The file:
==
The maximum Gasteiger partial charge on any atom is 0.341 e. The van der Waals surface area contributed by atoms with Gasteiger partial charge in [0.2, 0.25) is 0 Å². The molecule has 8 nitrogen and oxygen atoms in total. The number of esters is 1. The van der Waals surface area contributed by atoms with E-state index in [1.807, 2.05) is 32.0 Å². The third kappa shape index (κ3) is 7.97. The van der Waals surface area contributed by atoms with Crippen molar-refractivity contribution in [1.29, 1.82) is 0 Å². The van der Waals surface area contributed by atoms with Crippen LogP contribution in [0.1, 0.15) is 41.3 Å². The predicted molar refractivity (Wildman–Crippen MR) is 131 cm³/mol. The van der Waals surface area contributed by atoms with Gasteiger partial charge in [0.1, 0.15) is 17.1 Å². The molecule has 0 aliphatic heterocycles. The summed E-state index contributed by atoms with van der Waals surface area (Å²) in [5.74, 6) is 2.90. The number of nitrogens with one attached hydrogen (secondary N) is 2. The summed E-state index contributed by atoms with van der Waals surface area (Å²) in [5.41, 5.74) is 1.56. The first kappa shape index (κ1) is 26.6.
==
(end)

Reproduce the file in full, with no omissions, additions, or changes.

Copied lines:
The maximum Gasteiger partial charge on any atom is 0.341 e. The van der Waals surface area contributed by atoms with Gasteiger partial charge in [0.2, 0.25) is 0 Å². The molecule has 8 nitrogen and oxygen atoms in total. The number of esters is 1. The van der Waals surface area contributed by atoms with E-state index in [1.807, 2.05) is 32.0 Å². The third kappa shape index (κ3) is 7.97. The van der Waals surface area contributed by atoms with Crippen molar-refractivity contribution in [1.29, 1.82) is 0 Å². The van der Waals surface area contributed by atoms with Crippen LogP contribution in [0.1, 0.15) is 41.3 Å². The predicted molar refractivity (Wildman–Crippen MR) is 131 cm³/mol. The van der Waals surface area contributed by atoms with Gasteiger partial charge in [0.1, 0.15) is 17.1 Å². The molecule has 0 aliphatic heterocycles. The summed E-state index contributed by atoms with van der Waals surface area (Å²) in [5.74, 6) is 2.90. The number of nitrogens with one attached hydrogen (secondary N) is 2. The summed E-state index contributed by atoms with van der Waals surface area (Å²) in [5.41, 5.74) is 1.56. The first kappa shape index (κ1) is 26.6.